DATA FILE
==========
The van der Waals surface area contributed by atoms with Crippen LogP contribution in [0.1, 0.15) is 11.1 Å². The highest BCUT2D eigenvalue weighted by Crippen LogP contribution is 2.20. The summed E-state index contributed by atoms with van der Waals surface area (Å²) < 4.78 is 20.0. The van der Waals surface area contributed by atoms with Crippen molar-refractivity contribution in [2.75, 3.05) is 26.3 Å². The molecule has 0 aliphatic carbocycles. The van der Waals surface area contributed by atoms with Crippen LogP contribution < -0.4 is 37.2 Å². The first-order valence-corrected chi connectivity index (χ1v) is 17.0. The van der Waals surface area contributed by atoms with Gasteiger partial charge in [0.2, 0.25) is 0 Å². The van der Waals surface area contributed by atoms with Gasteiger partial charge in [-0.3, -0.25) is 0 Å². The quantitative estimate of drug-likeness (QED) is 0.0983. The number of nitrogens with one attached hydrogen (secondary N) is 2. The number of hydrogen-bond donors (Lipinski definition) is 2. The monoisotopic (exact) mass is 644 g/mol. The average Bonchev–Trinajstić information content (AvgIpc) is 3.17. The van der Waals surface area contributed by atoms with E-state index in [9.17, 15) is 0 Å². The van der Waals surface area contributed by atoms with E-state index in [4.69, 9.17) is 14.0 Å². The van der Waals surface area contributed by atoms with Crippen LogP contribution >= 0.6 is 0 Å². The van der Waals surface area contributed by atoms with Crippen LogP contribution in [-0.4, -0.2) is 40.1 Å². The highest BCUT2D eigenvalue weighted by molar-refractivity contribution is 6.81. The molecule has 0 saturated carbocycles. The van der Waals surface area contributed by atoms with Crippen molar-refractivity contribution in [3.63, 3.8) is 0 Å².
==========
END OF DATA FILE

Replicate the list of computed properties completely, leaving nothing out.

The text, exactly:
The van der Waals surface area contributed by atoms with Crippen LogP contribution in [0.1, 0.15) is 11.1 Å². The highest BCUT2D eigenvalue weighted by Crippen LogP contribution is 2.20. The summed E-state index contributed by atoms with van der Waals surface area (Å²) < 4.78 is 20.0. The van der Waals surface area contributed by atoms with Crippen molar-refractivity contribution in [2.75, 3.05) is 26.3 Å². The molecule has 0 aliphatic carbocycles. The van der Waals surface area contributed by atoms with Crippen LogP contribution < -0.4 is 37.2 Å². The first-order valence-corrected chi connectivity index (χ1v) is 17.0. The van der Waals surface area contributed by atoms with Gasteiger partial charge in [0.2, 0.25) is 0 Å². The van der Waals surface area contributed by atoms with Gasteiger partial charge in [-0.3, -0.25) is 0 Å². The quantitative estimate of drug-likeness (QED) is 0.0983. The number of nitrogens with one attached hydrogen (secondary N) is 2. The number of hydrogen-bond donors (Lipinski definition) is 2. The monoisotopic (exact) mass is 644 g/mol. The average Bonchev–Trinajstić information content (AvgIpc) is 3.17. The van der Waals surface area contributed by atoms with E-state index in [9.17, 15) is 0 Å². The van der Waals surface area contributed by atoms with E-state index in [4.69, 9.17) is 14.0 Å². The van der Waals surface area contributed by atoms with Crippen LogP contribution >= 0.6 is 0 Å². The van der Waals surface area contributed by atoms with Crippen LogP contribution in [-0.4, -0.2) is 40.1 Å². The highest BCUT2D eigenvalue weighted by molar-refractivity contribution is 6.81. The molecule has 0 saturated carbocycles. The van der Waals surface area contributed by atoms with Crippen molar-refractivity contribution in [3.63, 3.8) is 0 Å².